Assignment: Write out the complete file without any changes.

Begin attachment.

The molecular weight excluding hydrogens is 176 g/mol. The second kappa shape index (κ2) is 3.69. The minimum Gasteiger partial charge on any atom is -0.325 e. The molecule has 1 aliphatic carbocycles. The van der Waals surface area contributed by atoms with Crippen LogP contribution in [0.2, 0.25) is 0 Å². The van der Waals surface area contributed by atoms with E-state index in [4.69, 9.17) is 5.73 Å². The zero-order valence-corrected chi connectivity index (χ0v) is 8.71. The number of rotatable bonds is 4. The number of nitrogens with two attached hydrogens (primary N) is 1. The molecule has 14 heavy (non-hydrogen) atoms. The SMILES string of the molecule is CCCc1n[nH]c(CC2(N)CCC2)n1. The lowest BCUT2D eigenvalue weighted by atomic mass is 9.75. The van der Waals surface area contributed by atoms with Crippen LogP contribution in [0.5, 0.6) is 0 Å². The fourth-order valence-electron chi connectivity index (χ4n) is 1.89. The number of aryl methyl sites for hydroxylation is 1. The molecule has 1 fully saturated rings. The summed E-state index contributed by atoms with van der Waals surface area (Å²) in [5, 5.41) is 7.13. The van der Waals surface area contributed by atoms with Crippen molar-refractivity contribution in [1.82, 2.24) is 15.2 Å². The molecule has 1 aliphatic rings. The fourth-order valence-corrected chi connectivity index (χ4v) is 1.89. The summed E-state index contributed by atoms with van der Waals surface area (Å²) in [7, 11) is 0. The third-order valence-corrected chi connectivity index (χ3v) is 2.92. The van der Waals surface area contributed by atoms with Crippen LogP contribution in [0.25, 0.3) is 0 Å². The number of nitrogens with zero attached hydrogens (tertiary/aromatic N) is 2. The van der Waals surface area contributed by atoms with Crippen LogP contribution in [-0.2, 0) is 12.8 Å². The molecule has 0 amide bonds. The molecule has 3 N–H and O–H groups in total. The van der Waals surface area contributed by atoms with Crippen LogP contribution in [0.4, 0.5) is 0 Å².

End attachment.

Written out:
The molecular weight excluding hydrogens is 176 g/mol. The second kappa shape index (κ2) is 3.69. The minimum Gasteiger partial charge on any atom is -0.325 e. The molecule has 1 aliphatic carbocycles. The van der Waals surface area contributed by atoms with Crippen LogP contribution in [0.2, 0.25) is 0 Å². The van der Waals surface area contributed by atoms with E-state index in [4.69, 9.17) is 5.73 Å². The zero-order valence-corrected chi connectivity index (χ0v) is 8.71. The number of rotatable bonds is 4. The number of nitrogens with two attached hydrogens (primary N) is 1. The molecule has 14 heavy (non-hydrogen) atoms. The SMILES string of the molecule is CCCc1n[nH]c(CC2(N)CCC2)n1. The lowest BCUT2D eigenvalue weighted by atomic mass is 9.75. The van der Waals surface area contributed by atoms with Crippen LogP contribution in [0.5, 0.6) is 0 Å². The fourth-order valence-electron chi connectivity index (χ4n) is 1.89. The number of aryl methyl sites for hydroxylation is 1. The molecule has 1 fully saturated rings. The summed E-state index contributed by atoms with van der Waals surface area (Å²) in [5, 5.41) is 7.13. The van der Waals surface area contributed by atoms with Crippen molar-refractivity contribution in [1.82, 2.24) is 15.2 Å². The molecule has 1 aliphatic rings. The fourth-order valence-corrected chi connectivity index (χ4v) is 1.89. The summed E-state index contributed by atoms with van der Waals surface area (Å²) in [7, 11) is 0. The third-order valence-corrected chi connectivity index (χ3v) is 2.92. The van der Waals surface area contributed by atoms with Crippen LogP contribution in [0.25, 0.3) is 0 Å². The number of nitrogens with zero attached hydrogens (tertiary/aromatic N) is 2. The van der Waals surface area contributed by atoms with Crippen LogP contribution in [-0.2, 0) is 12.8 Å². The molecule has 0 amide bonds. The molecule has 3 N–H and O–H groups in total. The van der Waals surface area contributed by atoms with Crippen LogP contribution in [0.4, 0.5) is 0 Å².